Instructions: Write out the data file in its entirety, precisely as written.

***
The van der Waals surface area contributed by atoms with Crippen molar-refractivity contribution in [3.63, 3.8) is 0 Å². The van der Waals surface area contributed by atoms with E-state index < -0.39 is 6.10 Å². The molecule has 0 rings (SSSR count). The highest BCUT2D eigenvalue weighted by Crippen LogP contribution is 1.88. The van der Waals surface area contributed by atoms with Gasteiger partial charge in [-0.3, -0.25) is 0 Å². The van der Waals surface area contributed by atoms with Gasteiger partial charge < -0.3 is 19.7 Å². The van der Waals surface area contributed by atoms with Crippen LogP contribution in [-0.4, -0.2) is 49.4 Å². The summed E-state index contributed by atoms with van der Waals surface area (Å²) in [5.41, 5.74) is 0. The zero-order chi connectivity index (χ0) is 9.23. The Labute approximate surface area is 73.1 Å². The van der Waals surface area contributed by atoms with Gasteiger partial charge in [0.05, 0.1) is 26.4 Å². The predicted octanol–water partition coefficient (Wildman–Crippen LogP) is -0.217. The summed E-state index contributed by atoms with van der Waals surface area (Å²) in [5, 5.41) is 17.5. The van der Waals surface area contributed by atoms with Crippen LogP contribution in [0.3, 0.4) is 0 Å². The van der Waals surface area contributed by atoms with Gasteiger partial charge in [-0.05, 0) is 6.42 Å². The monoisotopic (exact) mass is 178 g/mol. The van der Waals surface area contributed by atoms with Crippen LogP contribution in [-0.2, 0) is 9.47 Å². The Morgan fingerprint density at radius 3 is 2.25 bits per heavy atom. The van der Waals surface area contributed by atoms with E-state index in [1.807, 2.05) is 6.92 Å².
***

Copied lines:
The van der Waals surface area contributed by atoms with Crippen molar-refractivity contribution in [3.63, 3.8) is 0 Å². The van der Waals surface area contributed by atoms with E-state index < -0.39 is 6.10 Å². The molecule has 0 rings (SSSR count). The highest BCUT2D eigenvalue weighted by Crippen LogP contribution is 1.88. The van der Waals surface area contributed by atoms with Gasteiger partial charge in [-0.3, -0.25) is 0 Å². The van der Waals surface area contributed by atoms with Gasteiger partial charge < -0.3 is 19.7 Å². The van der Waals surface area contributed by atoms with Crippen LogP contribution in [-0.4, -0.2) is 49.4 Å². The summed E-state index contributed by atoms with van der Waals surface area (Å²) in [5.41, 5.74) is 0. The zero-order chi connectivity index (χ0) is 9.23. The Labute approximate surface area is 73.1 Å². The van der Waals surface area contributed by atoms with Gasteiger partial charge in [0.05, 0.1) is 26.4 Å². The predicted octanol–water partition coefficient (Wildman–Crippen LogP) is -0.217. The summed E-state index contributed by atoms with van der Waals surface area (Å²) in [5, 5.41) is 17.5. The van der Waals surface area contributed by atoms with Crippen LogP contribution in [0.3, 0.4) is 0 Å². The van der Waals surface area contributed by atoms with Gasteiger partial charge in [-0.05, 0) is 6.42 Å². The monoisotopic (exact) mass is 178 g/mol. The van der Waals surface area contributed by atoms with Crippen LogP contribution in [-0.2, 0) is 9.47 Å². The Morgan fingerprint density at radius 3 is 2.25 bits per heavy atom. The van der Waals surface area contributed by atoms with E-state index in [1.807, 2.05) is 6.92 Å².